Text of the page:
Why the EEPC ?
the eeepc is a different machine for a diferent purpose, aimed at a different market.... surely it should be compared to similar priced machines , aimed at the "luxury" laptop market ?
Take this boy out of the box and the first thing you’re going to say — we guarantee it — is “strewth, that’s light”. We did. After years of carrying around small notebooks that were still big in weight, picking up this featherlight laptop was a real surprise. OK, something as small as, say, the Asus Eee you expect not to weigh …
It's more functional than a Macbook air, but it is like a hair dryer, your words not mine.
Apple compromised on feature set to get their laptop small, but they didn't compromise on the chipset. They actually got Intel to shrink their Core 2 CPU for them so it would run cool.
Apple may be using Intel, but their parts aren't exactly off the shelf like pretty much everyone else. This is why the Macbook air will run cooler and not drive you mad with whirring fans.
I own a portege 500 and the review is accurate and i'm very happy with it. However the charger is the usual low quality black plastic monstrosity that is the standard with PC Laptops. The charger and cables add significantly to the bulk and they are not cheap either. Apple sorted out a good looking ergonomic portable charger 4 years ago. Is it so hard to copy?
I'm curious - why do people compare the Air with PC's like this.
As a Mac user, the issue for me, with this Tosh is not the hardware but the OS that'll run on it.
I know, I know, the windows faithful (most of you) and the insane (step forward Webster) will rail against me for that, but *shrug* it's not apples for apples.
for me, OS X is better. For 96% of you, it's not - windows is. So be it.
But don't compare the hardware when it's actually the OS that matters.
I think you'll find that the hardware does matter.
Apple have a nasty habit of sacrificing things purely to get "a look". Throwing things like the ethernet out because it would "compromise the lines man", is just daft.
IIRC wasn't there an Apple box that had all it's air vents on the top so not only could you spill a drink straight into the guts, but putting a folder on the top of the case was enough to cook it!
What next week, the Apple Blanco ultra-mobile, even lighter than the Air, but to keep the weight down it has no display?
And no I'm not a windoze fanatic, even my laptop (a chunky R52 thinkpad) is dual-booted with linux. Why dual? For practicality and flexibility, words missing from the book of Jobs.
I file Apple along with the X-factor and all that kind of thing, it's all about image and very little to do with depth/substance/longevity. Who else would come up with a circular mouse, and consumer electronics with a non-user swappable battery.
Damn, now look, you've got me started on the iPhone!
you are showing the classic problem with the PC elite. Its no point having a wizz bang note book with all the features, if its so hard to use that no one touches them.
The reason the Apple does so good is becuase it makes its features usuable. Yes they do make mistakes, but without apple, we would still be using beige PC's with windows 3.0!
Most people don't get to choose their OS, they use the one their company saddles them with.
Many Macs these days are running Windows in either dual boot mode or with a VM.
If you are simply playing a DVD the OS doesn't matter.
If you wanted to capture video via FireWire, the MacBook Air isn't even an option, so hardware does sometimes matter over the OS.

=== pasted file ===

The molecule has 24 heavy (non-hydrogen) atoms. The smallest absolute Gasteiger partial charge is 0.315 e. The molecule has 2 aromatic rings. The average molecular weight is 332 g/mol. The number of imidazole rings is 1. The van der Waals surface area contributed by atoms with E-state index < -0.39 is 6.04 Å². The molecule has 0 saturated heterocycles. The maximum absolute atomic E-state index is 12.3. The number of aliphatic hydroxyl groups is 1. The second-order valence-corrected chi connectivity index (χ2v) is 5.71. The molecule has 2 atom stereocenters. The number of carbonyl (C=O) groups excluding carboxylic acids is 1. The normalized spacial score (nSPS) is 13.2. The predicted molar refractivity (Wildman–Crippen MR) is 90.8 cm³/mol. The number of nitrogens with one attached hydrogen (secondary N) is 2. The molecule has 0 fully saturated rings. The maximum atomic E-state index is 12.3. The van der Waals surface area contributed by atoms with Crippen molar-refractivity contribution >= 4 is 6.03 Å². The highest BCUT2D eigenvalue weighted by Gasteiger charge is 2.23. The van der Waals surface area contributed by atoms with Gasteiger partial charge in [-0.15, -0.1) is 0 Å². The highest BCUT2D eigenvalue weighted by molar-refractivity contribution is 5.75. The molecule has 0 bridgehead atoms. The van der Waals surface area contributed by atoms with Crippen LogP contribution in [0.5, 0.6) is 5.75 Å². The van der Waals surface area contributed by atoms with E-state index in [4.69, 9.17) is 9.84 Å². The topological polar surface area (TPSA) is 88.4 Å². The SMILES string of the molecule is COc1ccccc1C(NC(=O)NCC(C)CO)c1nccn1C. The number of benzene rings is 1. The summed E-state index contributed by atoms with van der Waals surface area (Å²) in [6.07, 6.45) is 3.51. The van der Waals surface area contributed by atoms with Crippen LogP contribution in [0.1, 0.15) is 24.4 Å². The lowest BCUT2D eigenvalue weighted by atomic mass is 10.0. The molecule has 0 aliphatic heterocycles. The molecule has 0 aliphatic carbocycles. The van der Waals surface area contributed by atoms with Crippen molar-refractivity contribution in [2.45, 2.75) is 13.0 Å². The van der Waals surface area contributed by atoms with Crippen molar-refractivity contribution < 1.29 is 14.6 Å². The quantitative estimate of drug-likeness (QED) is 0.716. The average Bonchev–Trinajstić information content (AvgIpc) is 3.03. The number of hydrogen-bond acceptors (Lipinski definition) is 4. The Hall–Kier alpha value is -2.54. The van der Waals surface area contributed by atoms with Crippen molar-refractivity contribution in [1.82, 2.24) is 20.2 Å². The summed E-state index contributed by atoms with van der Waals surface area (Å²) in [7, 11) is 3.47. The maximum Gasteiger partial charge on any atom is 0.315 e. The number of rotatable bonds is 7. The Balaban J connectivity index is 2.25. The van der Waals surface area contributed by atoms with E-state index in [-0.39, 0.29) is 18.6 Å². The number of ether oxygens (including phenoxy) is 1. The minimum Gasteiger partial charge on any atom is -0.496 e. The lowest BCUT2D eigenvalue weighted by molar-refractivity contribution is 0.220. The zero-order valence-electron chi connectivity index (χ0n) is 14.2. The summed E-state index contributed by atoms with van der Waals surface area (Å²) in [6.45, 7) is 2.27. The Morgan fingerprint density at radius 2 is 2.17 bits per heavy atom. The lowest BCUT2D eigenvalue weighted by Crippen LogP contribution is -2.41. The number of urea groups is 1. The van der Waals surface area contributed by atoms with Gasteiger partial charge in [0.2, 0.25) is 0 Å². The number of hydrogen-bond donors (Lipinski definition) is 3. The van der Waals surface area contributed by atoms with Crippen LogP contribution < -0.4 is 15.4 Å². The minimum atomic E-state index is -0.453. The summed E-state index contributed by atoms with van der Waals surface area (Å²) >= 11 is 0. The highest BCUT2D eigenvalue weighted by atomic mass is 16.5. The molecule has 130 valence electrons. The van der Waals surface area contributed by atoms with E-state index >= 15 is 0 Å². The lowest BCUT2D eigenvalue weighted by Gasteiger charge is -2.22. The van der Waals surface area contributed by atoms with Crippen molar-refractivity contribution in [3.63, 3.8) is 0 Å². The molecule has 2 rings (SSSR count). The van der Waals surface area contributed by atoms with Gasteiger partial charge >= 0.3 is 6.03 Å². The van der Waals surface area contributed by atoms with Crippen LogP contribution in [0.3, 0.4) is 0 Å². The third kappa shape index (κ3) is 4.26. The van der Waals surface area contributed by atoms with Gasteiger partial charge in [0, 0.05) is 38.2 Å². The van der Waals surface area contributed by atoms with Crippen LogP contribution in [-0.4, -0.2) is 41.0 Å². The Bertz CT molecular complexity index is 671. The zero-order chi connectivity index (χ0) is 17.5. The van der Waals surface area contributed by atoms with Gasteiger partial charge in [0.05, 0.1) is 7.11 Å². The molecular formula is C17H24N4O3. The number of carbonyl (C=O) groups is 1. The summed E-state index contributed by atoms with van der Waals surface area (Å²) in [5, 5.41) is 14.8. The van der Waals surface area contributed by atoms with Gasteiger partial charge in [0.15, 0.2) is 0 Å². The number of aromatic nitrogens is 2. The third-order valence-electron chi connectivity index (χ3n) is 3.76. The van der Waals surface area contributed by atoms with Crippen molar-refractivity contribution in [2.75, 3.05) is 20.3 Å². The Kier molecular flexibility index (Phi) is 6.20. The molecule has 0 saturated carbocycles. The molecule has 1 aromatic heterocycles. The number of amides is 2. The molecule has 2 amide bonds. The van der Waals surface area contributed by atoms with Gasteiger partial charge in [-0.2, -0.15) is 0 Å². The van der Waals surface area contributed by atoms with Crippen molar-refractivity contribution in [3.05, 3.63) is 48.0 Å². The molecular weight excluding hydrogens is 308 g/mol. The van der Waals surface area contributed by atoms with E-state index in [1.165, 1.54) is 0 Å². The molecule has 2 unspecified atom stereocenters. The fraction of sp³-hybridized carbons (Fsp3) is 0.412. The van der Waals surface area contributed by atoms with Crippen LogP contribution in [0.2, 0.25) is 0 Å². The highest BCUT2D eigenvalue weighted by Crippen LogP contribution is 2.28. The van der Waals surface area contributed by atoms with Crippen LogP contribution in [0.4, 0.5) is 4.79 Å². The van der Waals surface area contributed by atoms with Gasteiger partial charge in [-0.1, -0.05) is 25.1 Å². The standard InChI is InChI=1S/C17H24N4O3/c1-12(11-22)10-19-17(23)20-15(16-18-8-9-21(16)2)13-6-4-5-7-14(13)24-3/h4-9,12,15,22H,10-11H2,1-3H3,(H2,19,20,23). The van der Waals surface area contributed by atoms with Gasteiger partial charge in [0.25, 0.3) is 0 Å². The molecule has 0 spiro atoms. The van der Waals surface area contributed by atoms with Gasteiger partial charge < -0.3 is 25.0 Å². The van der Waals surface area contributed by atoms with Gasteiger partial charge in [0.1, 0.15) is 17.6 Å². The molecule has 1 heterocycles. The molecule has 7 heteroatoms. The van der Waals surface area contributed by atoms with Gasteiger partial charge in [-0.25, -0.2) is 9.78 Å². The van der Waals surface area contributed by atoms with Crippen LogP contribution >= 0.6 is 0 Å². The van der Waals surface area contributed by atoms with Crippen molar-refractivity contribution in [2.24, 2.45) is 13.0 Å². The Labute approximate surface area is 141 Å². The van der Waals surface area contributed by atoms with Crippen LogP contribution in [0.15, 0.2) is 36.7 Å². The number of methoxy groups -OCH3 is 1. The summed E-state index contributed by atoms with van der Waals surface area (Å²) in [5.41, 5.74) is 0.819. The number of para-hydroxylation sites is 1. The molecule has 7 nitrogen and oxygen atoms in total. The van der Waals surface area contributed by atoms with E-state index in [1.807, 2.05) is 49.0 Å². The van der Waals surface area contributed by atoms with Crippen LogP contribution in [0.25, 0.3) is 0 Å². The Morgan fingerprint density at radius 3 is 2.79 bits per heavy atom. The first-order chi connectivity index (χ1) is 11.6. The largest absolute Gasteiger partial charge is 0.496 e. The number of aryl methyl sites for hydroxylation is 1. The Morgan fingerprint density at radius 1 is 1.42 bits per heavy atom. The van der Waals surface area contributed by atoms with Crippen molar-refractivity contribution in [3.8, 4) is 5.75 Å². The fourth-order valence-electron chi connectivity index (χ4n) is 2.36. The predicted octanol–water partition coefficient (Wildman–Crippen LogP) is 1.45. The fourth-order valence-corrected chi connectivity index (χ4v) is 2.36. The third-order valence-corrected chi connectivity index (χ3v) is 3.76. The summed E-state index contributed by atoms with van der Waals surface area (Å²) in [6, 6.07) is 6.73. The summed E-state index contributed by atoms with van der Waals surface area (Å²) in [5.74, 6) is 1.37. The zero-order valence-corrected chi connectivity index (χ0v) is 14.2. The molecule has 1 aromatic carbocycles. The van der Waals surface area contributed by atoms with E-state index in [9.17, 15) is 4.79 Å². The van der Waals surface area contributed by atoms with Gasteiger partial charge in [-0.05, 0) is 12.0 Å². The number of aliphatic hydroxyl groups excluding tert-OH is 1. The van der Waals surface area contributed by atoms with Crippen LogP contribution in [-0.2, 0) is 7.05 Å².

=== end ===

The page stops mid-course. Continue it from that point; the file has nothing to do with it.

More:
My real problems are: This laptop although light, seems closer in size to a regular MacBook. The battery time (7 hours) sounds like something you could sue over as you got at best 50% of that.
"I agree with Paul - if it doesn't run OS X it's of no use to me. Windows is an irrelevance as far as I'm concerned."
Then why the hell are you reading and posting comments on a review of a Windows laptop?
Instead of wasting your precious time here shouldn't you be building a website for your cat? (Or something equally Apple-like?)
it's tucked UNDER the optical drive. better keep to those flat cards. any cards that have double hight connectors on them instead of dongles will block the cd drive from opening.
need another cd... dammit... I can't open the drive without removing the card first!
somehow I think they were trying to cram features instead of looking for the best place to put stuff.
My Portege 7020 is dying, and to replace it I recently plumped for the U300-11v after dismissing the current Portege out of hand due to price. I'm pleased to see I made absolutely the right choice. My machine has the better processor, the same screen resolution and cost almost exactly half the price. After reading this review it appears I didn't even miss out on build quality (which is what I was worried about most) or battery life. The only thing this has over my machine is weight.
My recommendation to any potential purchasers would be to take the same route. Unless you /really/ need that PCMCIA slot (mine only has expresscard).
I currently own/use a Toshiba Portege R100, a predecessor of the R500. When I heard a few months ago the R500 was on its way, I was really looking forward to it, and planned on replacing my now ailing R100 with it (it is, after all, over 4 years old now and has traveled the world many times). I've been exceptionally happy with the R100, the build quality was fantastic and it's never set a foot wrong - and I was hoping the same of the R500
When the Macbook came out I decided that I probably would've bought one if it was thinner and lighter. When the Air came out, I decided that I will buy one, with the SSD (due to favorable taxation in Australia, I can salary sacrifice a laptop purchase then claim the rest as a tax expense. In other words, the laptop is (ultimately) free, so price is no object).R